In 2013, during his first run for Miami Beach Mayor, Philip Levine promised in one of his campaign ads to "get the city's finances under control [and] end corruption." Levine won the election, and a second term in 2015.
But yesterday - less then a month after the city discovered that $3.6 million had mysteriously vanished from its bank accounts without anyone noticing - Levine announced that he will not seek a third two-year term.
Instead - in a video posted on YouTube - Levine strongly hinted that he'll run for governor in 2018.
Levine told the Miami Herald that "he plans to go around Florida on a listening and learning tour this spring before making a final decision."
On Twitter, Miami Beach-based filmmaker, and frequent Levine critic Billy Corben, reacted to the news of a potential Levine candidacy: "Florida man who can't handle Miami Beach budget thinks he can run the whole state."
Levine told the Herald “over the coming months, I plan to travel the state to listen, learn and “find Florida,” he said. “I am actually reading T.D. Allman’s book “Finding Florida.” I will make my decision in the spring.”
But before Levine "finds Florida," he might want to look around and find a better reference book on Florida.
At the Miami Book Fair last year, Levine met Allman, had his picture taken with him and called him a "fantastic author."
Levine apparently made that assessment without doing any research. Allman's "Finding Florida" has been widely discredited by both critics and historians.
James Clark, a lecturer in the History Department at the University of Central Florida criticized "Finding Florida" for being "grindingly negative." In 2013 Clark wrote that if Allman had "been willing to do more research and provide a complete picture, this could have been an outstanding book."
When I told Tampa Bay Times writer Craig Pittman that Levine planned to read Allman's book, he chuckled.
Pittman, a Florida native who has covered Florida's environment for the Times since 1998, is arguably, an expert on all things Florida. (Pittman is the author of "OH, FLORIDA! How America’s Weirdest State Influences the Rest of the Country.")
In 2013 Pittman and colleague Jeff Klinkenberg read Allman's book and found it full of "forehead-slapping errors."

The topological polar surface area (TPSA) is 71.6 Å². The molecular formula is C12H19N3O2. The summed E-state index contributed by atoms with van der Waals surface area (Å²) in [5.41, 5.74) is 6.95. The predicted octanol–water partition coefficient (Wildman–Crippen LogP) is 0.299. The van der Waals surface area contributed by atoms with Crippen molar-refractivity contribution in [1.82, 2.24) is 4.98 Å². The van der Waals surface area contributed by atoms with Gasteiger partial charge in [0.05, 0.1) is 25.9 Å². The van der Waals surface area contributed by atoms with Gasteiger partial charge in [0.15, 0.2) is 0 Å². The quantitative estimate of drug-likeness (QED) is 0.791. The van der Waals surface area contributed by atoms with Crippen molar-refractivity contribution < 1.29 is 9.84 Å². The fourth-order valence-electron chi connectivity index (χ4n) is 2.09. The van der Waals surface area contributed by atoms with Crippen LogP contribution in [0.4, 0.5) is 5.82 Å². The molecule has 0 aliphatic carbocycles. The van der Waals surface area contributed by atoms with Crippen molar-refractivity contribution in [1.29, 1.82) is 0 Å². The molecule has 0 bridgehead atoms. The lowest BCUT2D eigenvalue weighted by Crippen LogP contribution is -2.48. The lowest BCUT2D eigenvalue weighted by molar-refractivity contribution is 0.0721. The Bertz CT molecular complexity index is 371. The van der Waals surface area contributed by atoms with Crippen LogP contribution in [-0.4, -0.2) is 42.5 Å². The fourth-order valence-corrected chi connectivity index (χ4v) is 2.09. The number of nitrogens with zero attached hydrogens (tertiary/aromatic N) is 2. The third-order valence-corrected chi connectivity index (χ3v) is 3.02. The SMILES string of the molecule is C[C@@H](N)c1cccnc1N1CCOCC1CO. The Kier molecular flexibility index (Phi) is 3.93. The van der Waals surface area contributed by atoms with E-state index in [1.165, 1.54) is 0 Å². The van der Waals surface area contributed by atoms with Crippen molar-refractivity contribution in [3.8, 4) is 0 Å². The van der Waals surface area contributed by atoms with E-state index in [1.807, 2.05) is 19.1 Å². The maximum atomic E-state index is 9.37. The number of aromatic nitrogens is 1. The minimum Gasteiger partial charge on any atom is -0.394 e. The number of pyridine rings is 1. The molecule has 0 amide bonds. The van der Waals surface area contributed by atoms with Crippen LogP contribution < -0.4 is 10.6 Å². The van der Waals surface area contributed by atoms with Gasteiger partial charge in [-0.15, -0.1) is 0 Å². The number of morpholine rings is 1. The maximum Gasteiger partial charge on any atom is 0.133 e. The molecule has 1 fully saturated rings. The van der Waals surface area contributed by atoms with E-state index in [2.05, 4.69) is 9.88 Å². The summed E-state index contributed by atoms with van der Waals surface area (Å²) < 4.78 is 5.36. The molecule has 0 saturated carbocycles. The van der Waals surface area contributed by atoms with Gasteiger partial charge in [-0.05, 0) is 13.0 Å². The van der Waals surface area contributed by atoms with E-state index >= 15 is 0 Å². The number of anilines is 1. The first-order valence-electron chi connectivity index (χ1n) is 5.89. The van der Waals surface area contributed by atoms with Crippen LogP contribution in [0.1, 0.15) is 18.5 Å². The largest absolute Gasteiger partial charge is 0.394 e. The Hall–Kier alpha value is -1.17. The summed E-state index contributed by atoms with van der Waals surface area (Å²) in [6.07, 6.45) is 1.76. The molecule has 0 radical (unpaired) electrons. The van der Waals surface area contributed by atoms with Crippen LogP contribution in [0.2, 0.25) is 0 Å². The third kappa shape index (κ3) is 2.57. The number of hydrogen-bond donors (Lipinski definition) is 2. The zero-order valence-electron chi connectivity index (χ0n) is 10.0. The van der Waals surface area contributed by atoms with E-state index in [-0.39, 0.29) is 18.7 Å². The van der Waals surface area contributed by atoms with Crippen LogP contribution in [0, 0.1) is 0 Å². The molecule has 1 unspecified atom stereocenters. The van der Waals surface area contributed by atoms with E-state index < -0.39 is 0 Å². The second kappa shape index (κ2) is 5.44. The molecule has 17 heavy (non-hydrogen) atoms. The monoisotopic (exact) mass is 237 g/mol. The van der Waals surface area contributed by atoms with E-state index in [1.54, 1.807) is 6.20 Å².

Here are just three:
• About the naming of the state: "It was not because of any profusion of flowers. Look into any Florida backyard; even today you'll see a somber palette of greens" (p. 7). The guidebook Florida Wild Flowers features 500 colorful entries such as scarlet morning glories, meadow beauty and purple passionflowers.
• "Palms ... are not native to Florida" (p. 119). The Florida silver palm, the Keys thatch palm and the sabal palm — the state tree — are natives.
• "Rita Mae Brown had become the most successful Florida-born author since Zora Neale Hurston ..." ( p. 443). A two-fer: Zora Neale Hurston was born in Notasulga, Ala., and Rita Mae Brown in Pennsylvania.
On goodreads.com, Pittman posted a longer list of errors and omissions contained in Allman's book, including this: "The omission that truly amazed me was the life and death of Harry T. Moore, the first civil rights leader to be martyred to the cause. Moore's valiant life and death are covered ably by Gilbert King in the Pulitzer-winning Devil in the Grove, a far, far superior Florida history book than this one."
Today I asked Pittman if he had a list of books he'd recommend that Levine read.
Here's his emailed response:
"If you want to learn about Florida, here's a list of 10 books that would be better than that other one."
--"Seasons of Real Florida" by Jeff Klinkenberg
--"Land of Sunshine, State of Dreams" by Gary Mormino
--"Backroads of Paradise" by Cathy Salustri
--"Fringe Florida" by Lynn Waddell
--"Up for Grabs" by John Rothchild
--"The Man Who Invented Florida" by Randy Wayne White
--"Orange Crush" by Tim Dorsey
--"Their Eyes Were Watching God" by Zora Neale Hurston
--"Hoot" by Carl Hiaasen
--"Condominium" by John D. MacDonald